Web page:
What we have in the opening of Genesis is a theology of blessing.  Three times the term “blessing” is used: of living creatures (v. 22), of human creatures (v. 28), and of the Sabbath (2:3).  By theology of blessing, I don’t mean financial or material blessing or the heresies of the so-called prosperity gospel (although our financial resources and material possessions should be viewed as a form of blessing and, better, used to bless others).  This theology of blessing is  distinct from a theology of salvation, often found throughout the history of the Church.  A theology of blessing “refers to the generative power of life, fertility, and well-being that God has ordained within the normal flow and mystery of life.”[6]  Creation itself is God’s life-giving act of creating and recreating the world. This act of blessing flows through creation and our lives within it.  God blesses and blesses the creation.  All is given in goodness, in blessing, again and again.  You won’t find a similar theology of blessing in any other text of the ancient Near East.  This understanding of God’s goodness and blessing emerged from Israel’s experience with God.

God’s creative blessing is directly related to the good—and here we step into the world of aesthetics, away from ethics.  Five times God declares his creative work as “good.”  And then in verse 31, God declares the whole creation “very good.” The “good” here does not refer to a moral quality, but an aesthetic quality.  A better translation could be “lovely,” or “pleasing,” or my favorite: “beautiful.”

God saw everything that [God] had made, and indeed, it was very beautiful.”  This shift of meaning toward the aesthetic changes everything.  It moves us away from a moralistic view of God and the Bible toward the aesthetic, toward a celebration of the good as beautiful.  This was central to John Calvin's (1509-1563) theology and the Reformed tradition, but it got lost over the last five hundred years, sadly.[7]  

What if we saw our lives as created beautiful, created for beauty, created to make something beautiful of our lives and the world?

A sixth century mystic, Pseudo-Dionysius wrote, “Beauty is the source of all things…. It is the great creating cause which bestirs the world and holds all things in existence by the longing inside them to have beauty…. It is the longing for beauty which actually brings them into being.”[8]

Today is Trinity Sunday.  The Revised Common Lectionary intentionally links the first creation account in Genesis 1 and the Great Commission in Matthew. The Triune God, who called everything into being, continues to call and send disciples to embody the gospel.  The good news of God is this: We were created good, for good, to do good works. We were created to bless the world.  We could also say we were created beautiful, created for beauty, created to do beautiful works, created to bless the world through beauty, through the cultivation of the beautiful.  Karl Barth (1886-1968) said, "God is beautiful."[9]  And, we are created in the image of this beautiful God.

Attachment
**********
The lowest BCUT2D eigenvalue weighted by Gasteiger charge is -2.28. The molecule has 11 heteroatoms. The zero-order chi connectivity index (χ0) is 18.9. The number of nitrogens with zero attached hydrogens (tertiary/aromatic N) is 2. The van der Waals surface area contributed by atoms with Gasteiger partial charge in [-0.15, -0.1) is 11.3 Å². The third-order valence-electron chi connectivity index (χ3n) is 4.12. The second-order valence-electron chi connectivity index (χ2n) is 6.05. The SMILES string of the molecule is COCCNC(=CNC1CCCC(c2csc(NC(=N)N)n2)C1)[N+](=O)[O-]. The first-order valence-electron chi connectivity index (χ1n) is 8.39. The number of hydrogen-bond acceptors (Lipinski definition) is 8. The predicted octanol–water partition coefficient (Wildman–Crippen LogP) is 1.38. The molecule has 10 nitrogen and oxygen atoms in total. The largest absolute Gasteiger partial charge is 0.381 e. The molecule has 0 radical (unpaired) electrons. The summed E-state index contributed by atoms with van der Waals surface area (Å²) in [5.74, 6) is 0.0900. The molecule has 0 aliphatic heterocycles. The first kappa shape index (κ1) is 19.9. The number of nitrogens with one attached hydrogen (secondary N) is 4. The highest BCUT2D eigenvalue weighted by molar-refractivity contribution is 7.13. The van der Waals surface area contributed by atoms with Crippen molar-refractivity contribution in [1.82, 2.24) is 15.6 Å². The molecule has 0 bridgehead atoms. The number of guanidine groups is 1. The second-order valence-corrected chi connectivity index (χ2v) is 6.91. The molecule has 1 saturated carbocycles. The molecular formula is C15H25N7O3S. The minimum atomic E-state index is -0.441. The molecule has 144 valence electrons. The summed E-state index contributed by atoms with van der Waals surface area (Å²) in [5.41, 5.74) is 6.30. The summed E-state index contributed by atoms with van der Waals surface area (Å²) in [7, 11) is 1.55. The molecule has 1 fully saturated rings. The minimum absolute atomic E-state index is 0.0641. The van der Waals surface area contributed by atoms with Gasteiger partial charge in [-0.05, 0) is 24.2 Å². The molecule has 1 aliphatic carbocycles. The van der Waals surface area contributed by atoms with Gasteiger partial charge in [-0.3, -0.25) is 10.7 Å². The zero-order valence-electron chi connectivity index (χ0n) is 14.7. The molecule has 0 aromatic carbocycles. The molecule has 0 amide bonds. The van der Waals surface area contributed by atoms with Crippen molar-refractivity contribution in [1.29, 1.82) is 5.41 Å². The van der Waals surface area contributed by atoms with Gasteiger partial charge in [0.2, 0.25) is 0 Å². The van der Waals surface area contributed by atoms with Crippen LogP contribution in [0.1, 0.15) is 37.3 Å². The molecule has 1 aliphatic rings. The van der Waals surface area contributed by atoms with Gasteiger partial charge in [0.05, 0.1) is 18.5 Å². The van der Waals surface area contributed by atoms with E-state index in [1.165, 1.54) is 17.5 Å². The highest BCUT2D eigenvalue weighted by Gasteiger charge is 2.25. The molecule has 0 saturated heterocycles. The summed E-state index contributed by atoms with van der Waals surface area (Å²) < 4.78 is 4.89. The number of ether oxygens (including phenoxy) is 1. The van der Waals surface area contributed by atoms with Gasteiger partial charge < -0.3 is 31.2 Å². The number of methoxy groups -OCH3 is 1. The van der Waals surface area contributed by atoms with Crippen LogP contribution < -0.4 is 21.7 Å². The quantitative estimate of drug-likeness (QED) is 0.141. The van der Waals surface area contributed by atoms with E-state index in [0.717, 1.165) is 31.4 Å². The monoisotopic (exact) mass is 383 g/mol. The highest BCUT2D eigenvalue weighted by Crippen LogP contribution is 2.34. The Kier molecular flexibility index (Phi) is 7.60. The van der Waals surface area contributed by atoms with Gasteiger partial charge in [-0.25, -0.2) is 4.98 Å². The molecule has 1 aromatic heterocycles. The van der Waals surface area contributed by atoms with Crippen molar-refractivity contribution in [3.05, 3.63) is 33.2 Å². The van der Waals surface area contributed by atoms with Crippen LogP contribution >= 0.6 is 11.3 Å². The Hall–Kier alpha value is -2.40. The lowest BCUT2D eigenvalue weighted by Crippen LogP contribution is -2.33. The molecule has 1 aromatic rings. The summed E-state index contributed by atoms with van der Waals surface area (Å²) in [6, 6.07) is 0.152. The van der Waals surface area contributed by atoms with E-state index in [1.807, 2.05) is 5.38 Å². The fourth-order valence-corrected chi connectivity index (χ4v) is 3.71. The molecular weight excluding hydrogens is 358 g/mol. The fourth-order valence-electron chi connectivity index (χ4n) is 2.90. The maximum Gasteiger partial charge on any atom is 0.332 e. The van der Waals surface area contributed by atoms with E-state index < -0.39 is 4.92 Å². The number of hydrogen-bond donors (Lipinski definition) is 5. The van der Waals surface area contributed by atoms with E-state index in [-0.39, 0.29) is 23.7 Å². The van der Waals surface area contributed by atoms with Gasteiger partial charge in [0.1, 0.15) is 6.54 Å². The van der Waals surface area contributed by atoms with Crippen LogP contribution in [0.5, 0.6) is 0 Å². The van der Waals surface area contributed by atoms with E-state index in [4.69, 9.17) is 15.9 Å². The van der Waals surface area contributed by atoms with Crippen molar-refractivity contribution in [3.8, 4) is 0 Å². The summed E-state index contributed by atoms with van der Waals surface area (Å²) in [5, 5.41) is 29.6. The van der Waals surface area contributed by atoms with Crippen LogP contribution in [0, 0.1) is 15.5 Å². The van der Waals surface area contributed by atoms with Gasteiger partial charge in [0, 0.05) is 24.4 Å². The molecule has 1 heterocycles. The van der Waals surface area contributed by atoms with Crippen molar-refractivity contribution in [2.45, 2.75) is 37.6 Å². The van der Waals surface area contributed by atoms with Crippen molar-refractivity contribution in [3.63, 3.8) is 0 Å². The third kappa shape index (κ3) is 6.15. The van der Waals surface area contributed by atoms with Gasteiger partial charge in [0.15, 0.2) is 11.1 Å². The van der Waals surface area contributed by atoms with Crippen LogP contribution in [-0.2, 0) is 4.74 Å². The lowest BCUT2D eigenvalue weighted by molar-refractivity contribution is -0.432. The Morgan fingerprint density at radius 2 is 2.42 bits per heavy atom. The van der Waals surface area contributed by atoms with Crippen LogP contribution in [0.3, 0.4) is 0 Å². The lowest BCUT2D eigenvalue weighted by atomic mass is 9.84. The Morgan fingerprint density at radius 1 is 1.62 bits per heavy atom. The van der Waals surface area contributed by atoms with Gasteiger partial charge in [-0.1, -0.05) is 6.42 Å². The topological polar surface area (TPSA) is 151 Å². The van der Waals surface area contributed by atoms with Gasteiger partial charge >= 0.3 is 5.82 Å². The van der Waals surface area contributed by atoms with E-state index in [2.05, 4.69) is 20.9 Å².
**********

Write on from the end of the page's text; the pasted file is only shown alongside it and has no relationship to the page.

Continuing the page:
Being a disciple, sharing the gospel, then, means striving after the good, striving after, moving toward, the beautiful. Jesus himself said, “I am the good shepherd” (Jn. 10:11, 14).  The Greek in John is kalos, which doesn’t mean “good,” but “beautiful.” “I am the beautiful shepherd,” Jesus said.  To follow him is to follow after beauty.  We are called to follow beauty, to discern where beauty and goodness lead us.  And, didn’t Paul write to the Ephesians, “For we are what he has made us, created in Christ Jesus for good works, which God prepared beforehand to be our way of life” (Eph. 2:10)? “Good works” here could be translated as God’s “poem,” or created as God’s “work of art.”  We are God's work of art.  And aren’t we given gifts of the Spirit, according to Paul, for the benefit of “the common good” (1 Corinthians 12:7)?

Beauty, like goodness, attracts us, calls to us, lures us in.  Goodness, like beauty, exists.  It comes with creation.  Ann Belford Ulanov, former professor of religion and psychology at Union Seminary (NY), suggests that if we project out upon the world images of goodness and beauty, if we follow after the good and the beautiful, if that’s what we hope for and bring to the world around us, then goodness and beauty will have a way of emerging in our lives.[10]  If our image of God includes goodness, beauty, then our lives will reflect this image of the God we worship, and we will discover the goodness, the beauty of our lives.

So, what if we opened ourselves toward the good, the beautiful?  What if we could better trust the good, see the good within us?  What if we decided to strive after the good, the beautiful in every aspect of our lives? What if we were intentional about receiving the good and the beautiful into our lives.  Just imagine how would transform the work of the Church and shape our personal outlook upon the world.  Consider how it would inform our actions, our choices. What if we sought the good and the beautiful for others?  Isn’t this, too, directly related to the gospel? Isn’t this what Jesus embodied in his beautiful life and why God sent the Spirit, so that we can beautify the world? Isn’t this what we’re sent to do?  

Of course!  

So, you beautiful people, let us goin the name of the Father, and the Son, and the Holy Spirit.  Amen.

[1] Brueggemann, Genesis (Atlanta: John Knox Press, 1982), 29ff.
[2] Brueggemann, 25.
[3] Brueggemann, 22.
[4] Some Christians, however, are more skeptical about climate change, see.
[5] Jürgen Moltmann, God in Creation: A New Theology of Creation and the Spirit of God (HarperSanFrancsico, 1991), 276ff.
[6] Brueggemann, 37.  Brueggemann is drawing upon Samuel Terrien’s The Elusive Presence (1979).
[7] Belden C. Lane, Ravished by Beauty: The Surprising Legacy of Reformed Spirituality (New York: Oxford University Press, 2011).
[8] Pseudo-Dionysius, The Divine Names, cited in Lane, vii.
[9] Karl Barth, Church Dogmatics, II/1 (1970), cited in Lane, vii.
[10] Ann Belford Ulanov, from a talk given to the Jung Society of Washington at American University, Washington, DC, 3 June 2017.